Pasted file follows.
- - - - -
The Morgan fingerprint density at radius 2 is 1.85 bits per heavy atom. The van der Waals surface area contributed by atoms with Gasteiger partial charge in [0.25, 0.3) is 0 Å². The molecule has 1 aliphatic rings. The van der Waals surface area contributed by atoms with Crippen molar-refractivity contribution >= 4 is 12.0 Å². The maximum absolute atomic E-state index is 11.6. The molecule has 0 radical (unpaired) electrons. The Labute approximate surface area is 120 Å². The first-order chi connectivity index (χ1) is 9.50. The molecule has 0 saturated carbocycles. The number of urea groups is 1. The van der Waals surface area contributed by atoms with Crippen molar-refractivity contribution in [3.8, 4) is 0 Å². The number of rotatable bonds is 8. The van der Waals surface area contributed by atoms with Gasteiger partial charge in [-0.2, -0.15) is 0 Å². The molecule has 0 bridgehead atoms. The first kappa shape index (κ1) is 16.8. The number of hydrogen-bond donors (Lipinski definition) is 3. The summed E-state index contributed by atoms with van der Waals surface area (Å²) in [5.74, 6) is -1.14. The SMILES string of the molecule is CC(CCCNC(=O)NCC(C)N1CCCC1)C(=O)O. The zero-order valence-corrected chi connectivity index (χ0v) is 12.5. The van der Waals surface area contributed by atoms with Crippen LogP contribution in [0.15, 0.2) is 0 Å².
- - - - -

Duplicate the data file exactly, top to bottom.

The Morgan fingerprint density at radius 2 is 1.85 bits per heavy atom. The van der Waals surface area contributed by atoms with Gasteiger partial charge in [0.25, 0.3) is 0 Å². The molecule has 1 aliphatic rings. The van der Waals surface area contributed by atoms with Crippen molar-refractivity contribution >= 4 is 12.0 Å². The maximum absolute atomic E-state index is 11.6. The molecule has 0 radical (unpaired) electrons. The Labute approximate surface area is 120 Å². The first-order chi connectivity index (χ1) is 9.50. The molecule has 0 saturated carbocycles. The number of urea groups is 1. The van der Waals surface area contributed by atoms with Crippen molar-refractivity contribution in [3.8, 4) is 0 Å². The number of rotatable bonds is 8. The van der Waals surface area contributed by atoms with Gasteiger partial charge in [-0.2, -0.15) is 0 Å². The molecule has 0 bridgehead atoms. The first kappa shape index (κ1) is 16.8. The number of hydrogen-bond donors (Lipinski definition) is 3. The summed E-state index contributed by atoms with van der Waals surface area (Å²) in [5.74, 6) is -1.14. The SMILES string of the molecule is CC(CCCNC(=O)NCC(C)N1CCCC1)C(=O)O. The zero-order valence-corrected chi connectivity index (χ0v) is 12.5. The van der Waals surface area contributed by atoms with Crippen LogP contribution in [0.15, 0.2) is 0 Å².